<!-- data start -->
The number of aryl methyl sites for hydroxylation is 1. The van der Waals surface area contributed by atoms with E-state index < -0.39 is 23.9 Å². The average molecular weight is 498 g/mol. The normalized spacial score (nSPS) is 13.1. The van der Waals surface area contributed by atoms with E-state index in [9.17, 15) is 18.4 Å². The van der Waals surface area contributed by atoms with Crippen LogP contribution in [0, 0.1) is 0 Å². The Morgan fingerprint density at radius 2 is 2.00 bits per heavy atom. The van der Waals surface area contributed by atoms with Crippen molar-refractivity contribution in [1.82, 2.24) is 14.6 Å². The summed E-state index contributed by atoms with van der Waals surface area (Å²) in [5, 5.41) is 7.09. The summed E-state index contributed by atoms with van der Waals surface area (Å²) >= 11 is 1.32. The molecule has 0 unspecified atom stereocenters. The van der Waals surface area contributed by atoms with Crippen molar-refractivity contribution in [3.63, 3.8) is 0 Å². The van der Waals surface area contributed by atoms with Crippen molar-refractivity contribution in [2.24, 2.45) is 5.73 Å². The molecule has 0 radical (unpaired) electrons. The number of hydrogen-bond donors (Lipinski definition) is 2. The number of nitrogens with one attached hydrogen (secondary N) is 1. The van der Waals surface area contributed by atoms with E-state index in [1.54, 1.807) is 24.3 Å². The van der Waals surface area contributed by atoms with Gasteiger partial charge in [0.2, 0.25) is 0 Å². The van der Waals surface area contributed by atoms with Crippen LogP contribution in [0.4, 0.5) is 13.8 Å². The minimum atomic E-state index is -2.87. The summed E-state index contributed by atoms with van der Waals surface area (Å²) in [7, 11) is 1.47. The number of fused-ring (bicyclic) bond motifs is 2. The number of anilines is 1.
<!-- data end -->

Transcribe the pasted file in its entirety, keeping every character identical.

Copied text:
The number of aryl methyl sites for hydroxylation is 1. The van der Waals surface area contributed by atoms with E-state index < -0.39 is 23.9 Å². The average molecular weight is 498 g/mol. The normalized spacial score (nSPS) is 13.1. The van der Waals surface area contributed by atoms with E-state index in [9.17, 15) is 18.4 Å². The van der Waals surface area contributed by atoms with Crippen LogP contribution in [0, 0.1) is 0 Å². The Morgan fingerprint density at radius 2 is 2.00 bits per heavy atom. The van der Waals surface area contributed by atoms with Crippen molar-refractivity contribution in [1.82, 2.24) is 14.6 Å². The summed E-state index contributed by atoms with van der Waals surface area (Å²) in [5, 5.41) is 7.09. The summed E-state index contributed by atoms with van der Waals surface area (Å²) >= 11 is 1.32. The molecule has 0 unspecified atom stereocenters. The van der Waals surface area contributed by atoms with Crippen molar-refractivity contribution in [3.63, 3.8) is 0 Å². The van der Waals surface area contributed by atoms with Crippen molar-refractivity contribution in [2.24, 2.45) is 5.73 Å². The molecule has 0 radical (unpaired) electrons. The number of hydrogen-bond donors (Lipinski definition) is 2. The number of nitrogens with one attached hydrogen (secondary N) is 1. The van der Waals surface area contributed by atoms with E-state index in [1.54, 1.807) is 24.3 Å². The van der Waals surface area contributed by atoms with Gasteiger partial charge in [0.2, 0.25) is 0 Å². The van der Waals surface area contributed by atoms with Crippen LogP contribution in [0.4, 0.5) is 13.8 Å². The minimum atomic E-state index is -2.87. The summed E-state index contributed by atoms with van der Waals surface area (Å²) in [7, 11) is 1.47. The number of fused-ring (bicyclic) bond motifs is 2. The number of anilines is 1.